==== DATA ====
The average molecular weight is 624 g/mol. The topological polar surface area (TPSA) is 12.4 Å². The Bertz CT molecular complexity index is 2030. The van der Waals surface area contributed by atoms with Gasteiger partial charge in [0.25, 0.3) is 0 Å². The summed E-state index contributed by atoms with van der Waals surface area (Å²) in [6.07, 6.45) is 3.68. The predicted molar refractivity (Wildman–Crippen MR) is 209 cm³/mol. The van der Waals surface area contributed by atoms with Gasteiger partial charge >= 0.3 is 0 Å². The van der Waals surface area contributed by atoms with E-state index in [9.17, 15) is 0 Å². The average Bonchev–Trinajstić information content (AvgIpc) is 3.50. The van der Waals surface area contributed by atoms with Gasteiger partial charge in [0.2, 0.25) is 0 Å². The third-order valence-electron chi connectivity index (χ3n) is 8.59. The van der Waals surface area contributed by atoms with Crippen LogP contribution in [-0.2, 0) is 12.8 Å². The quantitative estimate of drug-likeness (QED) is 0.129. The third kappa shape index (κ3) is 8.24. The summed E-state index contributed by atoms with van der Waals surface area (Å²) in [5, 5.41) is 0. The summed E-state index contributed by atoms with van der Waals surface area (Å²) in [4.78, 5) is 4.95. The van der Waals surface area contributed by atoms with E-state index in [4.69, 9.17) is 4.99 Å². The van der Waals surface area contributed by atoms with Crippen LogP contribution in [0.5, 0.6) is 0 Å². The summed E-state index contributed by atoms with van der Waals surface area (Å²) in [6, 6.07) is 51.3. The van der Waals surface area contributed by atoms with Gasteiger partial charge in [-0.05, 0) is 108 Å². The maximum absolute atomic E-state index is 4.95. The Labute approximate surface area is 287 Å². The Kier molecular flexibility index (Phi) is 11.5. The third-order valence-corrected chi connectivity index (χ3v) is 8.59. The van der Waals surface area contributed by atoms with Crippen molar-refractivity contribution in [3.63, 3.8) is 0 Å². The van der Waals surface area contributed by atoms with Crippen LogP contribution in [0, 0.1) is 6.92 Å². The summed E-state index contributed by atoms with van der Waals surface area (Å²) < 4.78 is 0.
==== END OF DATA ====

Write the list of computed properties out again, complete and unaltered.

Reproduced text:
The average molecular weight is 624 g/mol. The topological polar surface area (TPSA) is 12.4 Å². The Bertz CT molecular complexity index is 2030. The van der Waals surface area contributed by atoms with Gasteiger partial charge in [0.25, 0.3) is 0 Å². The summed E-state index contributed by atoms with van der Waals surface area (Å²) in [6.07, 6.45) is 3.68. The predicted molar refractivity (Wildman–Crippen MR) is 209 cm³/mol. The van der Waals surface area contributed by atoms with Gasteiger partial charge >= 0.3 is 0 Å². The van der Waals surface area contributed by atoms with E-state index in [9.17, 15) is 0 Å². The average Bonchev–Trinajstić information content (AvgIpc) is 3.50. The van der Waals surface area contributed by atoms with Gasteiger partial charge in [0.2, 0.25) is 0 Å². The third-order valence-electron chi connectivity index (χ3n) is 8.59. The van der Waals surface area contributed by atoms with Crippen LogP contribution in [-0.2, 0) is 12.8 Å². The quantitative estimate of drug-likeness (QED) is 0.129. The third kappa shape index (κ3) is 8.24. The summed E-state index contributed by atoms with van der Waals surface area (Å²) in [5, 5.41) is 0. The summed E-state index contributed by atoms with van der Waals surface area (Å²) in [4.78, 5) is 4.95. The van der Waals surface area contributed by atoms with E-state index in [4.69, 9.17) is 4.99 Å². The van der Waals surface area contributed by atoms with Crippen LogP contribution in [0.5, 0.6) is 0 Å². The summed E-state index contributed by atoms with van der Waals surface area (Å²) in [6, 6.07) is 51.3. The van der Waals surface area contributed by atoms with Gasteiger partial charge in [-0.05, 0) is 108 Å². The maximum absolute atomic E-state index is 4.95. The Labute approximate surface area is 287 Å². The Kier molecular flexibility index (Phi) is 11.5. The third-order valence-corrected chi connectivity index (χ3v) is 8.59. The van der Waals surface area contributed by atoms with Crippen molar-refractivity contribution in [3.63, 3.8) is 0 Å². The van der Waals surface area contributed by atoms with Crippen LogP contribution in [0, 0.1) is 6.92 Å². The summed E-state index contributed by atoms with van der Waals surface area (Å²) < 4.78 is 0.